Mailbag: Turkey = tryptophan = tired, right?
You probably get this question around every Thanksgiving; what is it in turkey that makes people tired, is it really the tryptophan as everyone seems to suggest? I’ve tried taking tryptophan for insomnia and it didn’t seem to make me tired at all.
Frank Bucholz, Hanover, PA
A: The idea that it’s the tryptophan in turkey, and not other factors, that induces the post-meal drowsiness has been around for a long time now. It arose in the early 80’s when a then-bestselling book familiarized and popularized the amino-acid tryptophan as a dietary supplement for insomnia and mood support.
Tryptophan is used all over your body to support many different structures and functions. One of the ways the body uses tryptophan is to produce a neurotransmitter known as serotonin. Neurotransmitters regulate the way messages and impulses are communicated within the brain, nervous system and the rest of the body.
At the time the book was published, neurotransmitters were still incompletely understood with respect to their specific functions and how they relate to our mood, behavior and alertness levels. They still are, although a lot has been learned about them in the interim.
Serotonin was broadly characterized as an inhibitory neurotransmitter, meaning it can reduce the intensity of nervous system impulses and the body’s reaction to external stimuli like noises, and internal stimuli like stress and unpleasant emotions. It therefore has a role to play in inducing sleep but this role is more complex than previously assumed. And as you’ve noticed, even taking pure tryptophan is not a reliable way to induce drowsiness and promote sleep. Tryptophan does have that effect in some people, as does the related compound 5-HTP. But even for these people, tryptophan has to be taken on an empty stomach to “work”. That’s because amino acids like tryptophan must essentially compete with each other for absorption into the brain. Although turkey, like all animal proteins, contains tryptophan, the tryptophan in turkey is present with all the other amino acids.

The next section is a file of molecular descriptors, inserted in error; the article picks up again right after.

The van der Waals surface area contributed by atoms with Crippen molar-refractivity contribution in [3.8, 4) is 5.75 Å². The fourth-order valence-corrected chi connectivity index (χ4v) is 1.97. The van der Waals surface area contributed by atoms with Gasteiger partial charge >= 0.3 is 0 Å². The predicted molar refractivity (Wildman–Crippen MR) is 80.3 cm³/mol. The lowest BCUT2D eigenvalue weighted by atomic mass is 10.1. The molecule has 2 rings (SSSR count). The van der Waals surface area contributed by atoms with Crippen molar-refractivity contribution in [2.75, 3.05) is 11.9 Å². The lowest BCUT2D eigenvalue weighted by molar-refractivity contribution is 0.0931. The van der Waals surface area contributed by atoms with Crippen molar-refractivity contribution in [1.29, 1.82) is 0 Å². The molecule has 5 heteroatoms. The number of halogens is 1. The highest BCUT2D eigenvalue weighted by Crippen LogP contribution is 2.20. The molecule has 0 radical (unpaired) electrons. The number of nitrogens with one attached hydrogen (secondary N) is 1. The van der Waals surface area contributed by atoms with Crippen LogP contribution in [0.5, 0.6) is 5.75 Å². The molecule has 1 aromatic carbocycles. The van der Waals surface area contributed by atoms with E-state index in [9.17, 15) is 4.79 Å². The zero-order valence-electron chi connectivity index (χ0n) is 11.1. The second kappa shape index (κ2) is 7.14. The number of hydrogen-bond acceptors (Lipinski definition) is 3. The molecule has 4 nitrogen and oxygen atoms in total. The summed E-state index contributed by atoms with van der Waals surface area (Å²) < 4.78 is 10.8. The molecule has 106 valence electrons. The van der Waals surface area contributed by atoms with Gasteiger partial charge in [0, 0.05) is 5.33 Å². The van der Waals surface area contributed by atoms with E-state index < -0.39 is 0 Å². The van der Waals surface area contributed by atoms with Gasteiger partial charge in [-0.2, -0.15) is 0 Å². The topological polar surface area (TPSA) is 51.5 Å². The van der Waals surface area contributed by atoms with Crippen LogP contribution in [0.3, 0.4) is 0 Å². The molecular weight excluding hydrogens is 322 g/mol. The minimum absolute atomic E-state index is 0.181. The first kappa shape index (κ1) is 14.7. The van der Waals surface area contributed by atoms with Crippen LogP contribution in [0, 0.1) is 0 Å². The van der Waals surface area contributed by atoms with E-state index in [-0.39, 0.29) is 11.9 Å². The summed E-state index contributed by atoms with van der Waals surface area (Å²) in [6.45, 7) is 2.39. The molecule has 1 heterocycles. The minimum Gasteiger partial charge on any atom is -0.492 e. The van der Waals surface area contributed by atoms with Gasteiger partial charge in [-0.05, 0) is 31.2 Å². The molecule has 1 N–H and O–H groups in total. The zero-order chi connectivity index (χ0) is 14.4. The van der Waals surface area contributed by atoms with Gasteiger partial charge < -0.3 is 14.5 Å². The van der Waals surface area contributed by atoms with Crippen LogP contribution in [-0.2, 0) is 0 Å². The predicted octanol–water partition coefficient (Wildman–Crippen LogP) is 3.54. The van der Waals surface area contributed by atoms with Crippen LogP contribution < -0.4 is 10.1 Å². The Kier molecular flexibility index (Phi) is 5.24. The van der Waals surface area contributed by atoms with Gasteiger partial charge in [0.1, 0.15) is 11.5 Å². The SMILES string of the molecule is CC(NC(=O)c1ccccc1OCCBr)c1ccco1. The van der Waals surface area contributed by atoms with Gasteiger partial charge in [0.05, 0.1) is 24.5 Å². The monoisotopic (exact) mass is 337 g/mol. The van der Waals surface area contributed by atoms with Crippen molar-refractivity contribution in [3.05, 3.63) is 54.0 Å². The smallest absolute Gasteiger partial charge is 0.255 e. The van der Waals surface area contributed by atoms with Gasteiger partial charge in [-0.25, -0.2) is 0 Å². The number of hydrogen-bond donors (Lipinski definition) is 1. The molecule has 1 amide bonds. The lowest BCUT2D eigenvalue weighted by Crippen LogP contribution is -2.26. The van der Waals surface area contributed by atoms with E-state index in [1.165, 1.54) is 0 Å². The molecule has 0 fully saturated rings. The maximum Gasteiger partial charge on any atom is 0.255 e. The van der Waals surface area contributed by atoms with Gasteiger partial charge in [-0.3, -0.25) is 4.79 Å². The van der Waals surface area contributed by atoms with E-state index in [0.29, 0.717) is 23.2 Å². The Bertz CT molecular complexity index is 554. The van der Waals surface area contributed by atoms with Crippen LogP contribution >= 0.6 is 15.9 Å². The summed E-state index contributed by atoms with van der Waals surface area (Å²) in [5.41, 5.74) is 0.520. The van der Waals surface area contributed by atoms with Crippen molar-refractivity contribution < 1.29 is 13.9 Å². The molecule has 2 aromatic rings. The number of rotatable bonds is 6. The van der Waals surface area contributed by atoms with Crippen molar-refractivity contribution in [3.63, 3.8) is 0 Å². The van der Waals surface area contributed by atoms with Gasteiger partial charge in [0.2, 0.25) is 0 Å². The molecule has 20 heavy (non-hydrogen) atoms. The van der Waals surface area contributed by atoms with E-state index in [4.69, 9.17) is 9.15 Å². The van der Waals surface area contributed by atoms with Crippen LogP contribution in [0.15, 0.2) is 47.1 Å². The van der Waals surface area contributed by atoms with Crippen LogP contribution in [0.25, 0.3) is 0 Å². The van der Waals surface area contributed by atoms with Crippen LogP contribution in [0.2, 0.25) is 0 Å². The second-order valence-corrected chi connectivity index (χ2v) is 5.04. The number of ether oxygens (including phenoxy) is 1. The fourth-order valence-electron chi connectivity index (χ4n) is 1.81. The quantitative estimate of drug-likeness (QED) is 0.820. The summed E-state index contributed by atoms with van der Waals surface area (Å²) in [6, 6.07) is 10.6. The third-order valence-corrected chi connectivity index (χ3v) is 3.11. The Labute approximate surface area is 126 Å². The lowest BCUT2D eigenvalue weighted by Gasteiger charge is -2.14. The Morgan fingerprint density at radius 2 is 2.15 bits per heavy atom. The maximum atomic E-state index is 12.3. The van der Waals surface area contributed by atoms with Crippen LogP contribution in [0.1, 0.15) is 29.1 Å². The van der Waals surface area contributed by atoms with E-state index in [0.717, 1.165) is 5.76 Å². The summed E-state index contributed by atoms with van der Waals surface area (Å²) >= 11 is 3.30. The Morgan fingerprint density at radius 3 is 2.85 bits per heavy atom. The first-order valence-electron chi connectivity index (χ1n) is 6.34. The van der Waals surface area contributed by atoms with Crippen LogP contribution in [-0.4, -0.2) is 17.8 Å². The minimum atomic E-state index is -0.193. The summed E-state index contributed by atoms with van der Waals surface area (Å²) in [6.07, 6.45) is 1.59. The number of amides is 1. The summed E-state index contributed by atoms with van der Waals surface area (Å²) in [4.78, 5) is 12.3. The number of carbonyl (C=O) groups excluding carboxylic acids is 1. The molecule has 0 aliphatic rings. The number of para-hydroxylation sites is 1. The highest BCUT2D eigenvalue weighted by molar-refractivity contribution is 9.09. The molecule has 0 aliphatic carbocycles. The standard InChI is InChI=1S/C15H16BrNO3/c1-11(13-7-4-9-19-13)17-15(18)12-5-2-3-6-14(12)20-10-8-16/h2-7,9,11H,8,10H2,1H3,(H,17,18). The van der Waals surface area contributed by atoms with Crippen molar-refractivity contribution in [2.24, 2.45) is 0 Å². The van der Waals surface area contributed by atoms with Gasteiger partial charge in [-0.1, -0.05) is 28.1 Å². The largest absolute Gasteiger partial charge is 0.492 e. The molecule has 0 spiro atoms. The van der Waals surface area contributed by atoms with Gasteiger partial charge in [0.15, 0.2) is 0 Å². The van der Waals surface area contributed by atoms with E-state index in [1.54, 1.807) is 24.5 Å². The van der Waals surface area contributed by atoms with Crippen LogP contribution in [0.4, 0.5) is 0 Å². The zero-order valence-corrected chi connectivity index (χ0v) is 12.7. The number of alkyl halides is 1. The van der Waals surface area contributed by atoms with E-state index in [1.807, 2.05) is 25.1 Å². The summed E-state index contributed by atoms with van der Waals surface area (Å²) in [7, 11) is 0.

So any drowsiness-inducing effect of tryptophan on the nervous system would only be decreased by consuming it in the form of turkey, which provides a rich ‘soup’ of many amino acids when digested.
Of the many factors that induce our our sense of tiredness and enable us to fall asleep, serotonin is only one. The are others such as blood sugar level, body temperature, physical activity level, and hormones like melatonin.
So why do people feel tired after a large Thanksgiving meal? It’s likely a combination of factors. Just eating any large meal tends to induce a soporific state. Add to that the fact that on Thanksgiving Day and the days just leading up to it, most of us are busily juggling multiple responsibilties; making travel plans, traveling, shopping, cooking, cleaning and coordinating things. It’s really only until after that Thanksgiving meal that we finally allow ourselves to sit down and relax, with the pressure of holiday expectations and obligations behind us. Often, it’s only then that the stress and emotions of the holiday begin to fade and our bodies and minds naturally seek a restorative and restful sleep. The nap or overnight sleep that follows can be one of the best of the year….but don’t blame the turkey!.